Hot vinegar recipes involve heating the vinegar to just below boiling  Usually just heat the vinegar; but recipe 1 for fruits heats vinegar+fruit  Follow the recipe – usually allow the hot vinegar to cool slightly before bottling  If using the Sweet Fruit vinegar recipe, but sure to follow instructions for sweetners © Project SOUND

Allow time for the flavors to infuse  May take as short as overnight or as long as 2-3 weeks for the flavor to develop fully.  Only you know when the flavor is strong enough for your taste/ recipes  The flavoring process can be shortened by a week or so by bruising or coarsely chopping the herbs and fruits before placing in the bottles and adding the hot vinegar.  To test for flavor development, place a few drops of the flavored vinegar on some white bread and taste. © Project SOUND

Remove the spent flavoring agents & filter  When the flavor is appropriate, remove the flavoring agents – I like to just pour the vinegar through a strainer  Filter the vinegar one or more times through a damp cheesecloth or coffee filter. Vinegar should be clear – not cloudy  Pour the strained vinegar into a clean sterilized jar.  Add a sprig or two of fresh sanitized herbs (if desired).  Seal tightly. Label with flavor, vinegar & date © Project SOUND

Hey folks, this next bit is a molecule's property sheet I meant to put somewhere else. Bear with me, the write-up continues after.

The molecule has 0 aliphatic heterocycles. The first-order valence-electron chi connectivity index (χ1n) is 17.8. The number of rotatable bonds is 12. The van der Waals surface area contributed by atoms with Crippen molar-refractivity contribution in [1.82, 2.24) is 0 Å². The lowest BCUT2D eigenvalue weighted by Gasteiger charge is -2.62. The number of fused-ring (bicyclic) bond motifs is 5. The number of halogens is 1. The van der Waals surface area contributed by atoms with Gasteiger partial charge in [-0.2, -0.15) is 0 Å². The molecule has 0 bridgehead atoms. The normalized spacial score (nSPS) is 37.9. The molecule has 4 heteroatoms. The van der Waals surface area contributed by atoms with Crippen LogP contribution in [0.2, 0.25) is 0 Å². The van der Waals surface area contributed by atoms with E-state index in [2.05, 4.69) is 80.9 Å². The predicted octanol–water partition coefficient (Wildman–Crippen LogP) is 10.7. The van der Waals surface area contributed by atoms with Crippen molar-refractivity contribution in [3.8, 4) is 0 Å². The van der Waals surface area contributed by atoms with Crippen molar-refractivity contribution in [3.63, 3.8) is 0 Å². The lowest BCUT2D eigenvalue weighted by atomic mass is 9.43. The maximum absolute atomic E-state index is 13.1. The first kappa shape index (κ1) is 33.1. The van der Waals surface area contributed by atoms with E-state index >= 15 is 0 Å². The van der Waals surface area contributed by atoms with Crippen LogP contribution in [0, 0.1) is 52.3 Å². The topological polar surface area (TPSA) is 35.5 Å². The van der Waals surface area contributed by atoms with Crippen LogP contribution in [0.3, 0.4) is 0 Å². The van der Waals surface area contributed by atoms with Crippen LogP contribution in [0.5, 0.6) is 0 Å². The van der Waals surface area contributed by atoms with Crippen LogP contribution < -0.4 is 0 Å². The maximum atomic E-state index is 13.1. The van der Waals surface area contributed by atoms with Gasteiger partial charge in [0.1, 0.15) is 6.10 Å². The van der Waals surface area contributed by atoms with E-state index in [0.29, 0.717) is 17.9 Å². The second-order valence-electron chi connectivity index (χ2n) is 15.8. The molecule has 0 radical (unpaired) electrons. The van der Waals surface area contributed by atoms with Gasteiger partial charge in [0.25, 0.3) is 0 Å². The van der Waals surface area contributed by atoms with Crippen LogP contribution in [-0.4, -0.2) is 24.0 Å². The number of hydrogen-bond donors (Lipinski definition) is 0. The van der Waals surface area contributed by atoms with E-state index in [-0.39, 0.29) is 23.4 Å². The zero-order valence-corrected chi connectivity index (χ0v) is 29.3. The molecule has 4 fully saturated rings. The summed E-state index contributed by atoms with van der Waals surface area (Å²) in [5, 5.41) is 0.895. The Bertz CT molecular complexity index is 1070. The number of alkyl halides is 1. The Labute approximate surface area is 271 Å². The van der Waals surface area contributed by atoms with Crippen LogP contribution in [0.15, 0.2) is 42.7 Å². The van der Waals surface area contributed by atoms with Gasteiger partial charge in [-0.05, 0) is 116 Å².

Storing flavored vinegars  Safety:  Unopened, most vinegars will last for 6-8 month in a cool, dark pantry.  Once opened, vinegar should be used within three to six months.  Just to be extra safe, store fruit-infused vinegars – and those made with rice, sherry or balsamic vinegars – in the fridge. I store all mine in the fridge.  After 6 months, even if there is no sign of spoilage, taste the vinegar before using to make sure the flavor is still good. If a flavored vinegar ever has mold on or in it, or signs of fermentation such as bubbling, cloudiness, or sliminess, throw it away. © Project SOUND

Storing flavored vinegars, cont.  Flavor:  Depends on both the vinegar and the flavoring.  Mild herbal flavors are most ephemeral; fruit flavors the most longlasting © Project SOUND

Enjoy your delicious, flavorful vinegar! © Project SOUND

We hope you’ll consider including some native food plants in your yard Bladderpod – Cleome isomeris (Isomeris arborea) © Project SOUND

Cleveland Sage – Salvia clevelandii © Project SOUND

‘Roger’s Red’ Grape – Vitis californica ‘Roger’s Red’ © Project SOUND